Simple Approaches to Tackle ProcrastinationWhy do we procrastinate? Confession: even as I write this post, I am putting off another task, co-editing an anthology. When we procrastinate, we avoid a task that nags. We shrug off the habit as benign. But did you know that procrastination ages our bodies by eight years and nudges us to our inevitable deaths? According to Dr. Mehmet Oz in You: The Owner’s Manual, procrastination is equivalent to smoking a pack of cigarettes a day.

So here are 5 simple approaches to tackle procrastination:

1. Reframe the unappealing task:
If the task is unattractive but critical for our peace, we must create new programming by shifting our thoughts. If I loathe to water the yard because brushing up against shubbery, spider webs, and mosquitoes makes me cringe, I could clear the block or simply shift into gratitude for all the greenery in our yard. (Fortunately, my husband cares for our landscaping, and it is mutually satisfactory division of duties, I hope?).

2. Acknowledge making conscious priorities.
If our choices are aligned with our values, then an unfinished task need not provoke our guilt.  My fridge needs to be cleaned out. But caring for my stuff comes after caring for my spiritual, physical and emotional health, family life, and purpose. I refuse to accept a procrastinator’s guilt, since I recognize that even though the task requires completion, I value other choices over a clean fridge. (And yes, I honor you, Fridge, and hold the intention that I find a pocket of time in the next few days to complete the task. But see? I don’t feel the stress that comes with procrastination.)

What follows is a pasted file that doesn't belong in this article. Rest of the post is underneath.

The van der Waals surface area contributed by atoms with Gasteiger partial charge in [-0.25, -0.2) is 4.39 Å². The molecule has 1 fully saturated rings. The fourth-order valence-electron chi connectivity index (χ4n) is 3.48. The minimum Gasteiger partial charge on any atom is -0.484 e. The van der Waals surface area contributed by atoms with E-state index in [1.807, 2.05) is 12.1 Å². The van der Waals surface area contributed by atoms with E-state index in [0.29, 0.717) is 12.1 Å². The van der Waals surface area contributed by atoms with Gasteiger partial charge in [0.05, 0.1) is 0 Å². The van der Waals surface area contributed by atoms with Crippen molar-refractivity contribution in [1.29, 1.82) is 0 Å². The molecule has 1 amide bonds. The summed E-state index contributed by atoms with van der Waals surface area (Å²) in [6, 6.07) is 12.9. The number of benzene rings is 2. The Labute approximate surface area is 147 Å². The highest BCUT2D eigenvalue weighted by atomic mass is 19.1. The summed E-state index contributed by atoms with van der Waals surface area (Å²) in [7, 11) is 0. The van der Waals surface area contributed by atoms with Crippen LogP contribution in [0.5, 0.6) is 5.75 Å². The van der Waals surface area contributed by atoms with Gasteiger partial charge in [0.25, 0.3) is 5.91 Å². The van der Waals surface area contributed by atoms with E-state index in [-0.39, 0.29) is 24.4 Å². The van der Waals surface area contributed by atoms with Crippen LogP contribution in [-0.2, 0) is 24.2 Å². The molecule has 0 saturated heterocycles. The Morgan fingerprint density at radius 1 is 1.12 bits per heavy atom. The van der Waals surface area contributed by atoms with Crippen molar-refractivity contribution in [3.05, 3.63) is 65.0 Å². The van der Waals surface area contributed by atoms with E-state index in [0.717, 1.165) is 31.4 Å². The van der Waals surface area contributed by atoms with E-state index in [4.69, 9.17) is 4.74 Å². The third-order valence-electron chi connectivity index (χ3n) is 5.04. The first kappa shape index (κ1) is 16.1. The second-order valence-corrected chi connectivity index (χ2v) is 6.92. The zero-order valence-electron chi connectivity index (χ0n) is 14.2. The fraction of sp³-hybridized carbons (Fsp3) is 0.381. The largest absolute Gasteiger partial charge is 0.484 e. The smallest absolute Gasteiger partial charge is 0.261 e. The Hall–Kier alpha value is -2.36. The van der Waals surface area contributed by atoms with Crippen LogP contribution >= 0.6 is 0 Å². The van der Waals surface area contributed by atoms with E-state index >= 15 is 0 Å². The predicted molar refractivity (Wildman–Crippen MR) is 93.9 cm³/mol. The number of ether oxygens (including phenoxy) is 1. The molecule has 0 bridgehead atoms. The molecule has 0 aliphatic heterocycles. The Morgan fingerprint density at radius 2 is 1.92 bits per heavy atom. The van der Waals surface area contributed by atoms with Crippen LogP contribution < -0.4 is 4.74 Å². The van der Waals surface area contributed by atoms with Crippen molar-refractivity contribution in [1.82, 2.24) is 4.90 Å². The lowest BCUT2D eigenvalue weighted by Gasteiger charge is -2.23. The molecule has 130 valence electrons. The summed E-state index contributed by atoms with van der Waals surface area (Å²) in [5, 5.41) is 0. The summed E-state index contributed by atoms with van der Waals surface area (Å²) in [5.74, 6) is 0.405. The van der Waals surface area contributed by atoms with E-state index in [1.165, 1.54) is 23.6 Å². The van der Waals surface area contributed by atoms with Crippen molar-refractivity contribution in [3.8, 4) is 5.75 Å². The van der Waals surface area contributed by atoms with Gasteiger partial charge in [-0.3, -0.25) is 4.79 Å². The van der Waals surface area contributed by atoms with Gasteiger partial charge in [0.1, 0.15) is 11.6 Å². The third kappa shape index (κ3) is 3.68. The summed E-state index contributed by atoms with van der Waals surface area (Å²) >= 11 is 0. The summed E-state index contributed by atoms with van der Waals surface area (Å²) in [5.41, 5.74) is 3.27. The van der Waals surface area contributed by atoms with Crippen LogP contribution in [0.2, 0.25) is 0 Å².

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3. Tapping into a knowledge that governs behavior or connecting to our values
We avoids tasks because we are disconnected from the knowledge of the result. We may choose to eat unhealthy foods because we don’t know what it feels like to thrive. Instead of feeling guilty about poor eating habits, try a 7-day detox on raw fruits and vegetables. Your body will reclaim its youthful vigor, and chemical cravings no longer rule the body. Next time you see a Dorito chip, you may think twice before eating chemical-laden food. Or to circle back to my opening example, I need to create time to review articles so that I am living in integrity. I have carved out time tomorrow to honor my commitment.

4. Lacking Support
We berate ourselves for failing to do a certain task, but sometimes, we simply lack adequate support. As humans, we crave friendship and community. Cease the guilt! If you are not succeeding at completing a commitment, ask for help, find a coach or support group, or talk to a friend.

5. Fear of Stepping into Our Truth
Marianne Williamson wrote, “Our deepest fear is not that we are inadequate. Our deepest fear is that we are powerful beyond measure. It is our light, not our darkness that most frightens us.” If fear is the underbelly of procrastination, pay attention because the stakes are too high. When fear pulses through my  veins, I know to press on because on the other side lies my Truth. Otherwise, why would the Darkness be so invested in stopping me? By embracing fear and charging forward, we increase our personal power, the ability to transform the world, just by letting our light shine. All the dark forces in the world want us to maintain the status quo, so know that if you taste fear, you are stepping in the right direction.

And above all, be kind to yourself, remembering: I honor who I am and who I am becoming. I am amazing. I can do difficult things!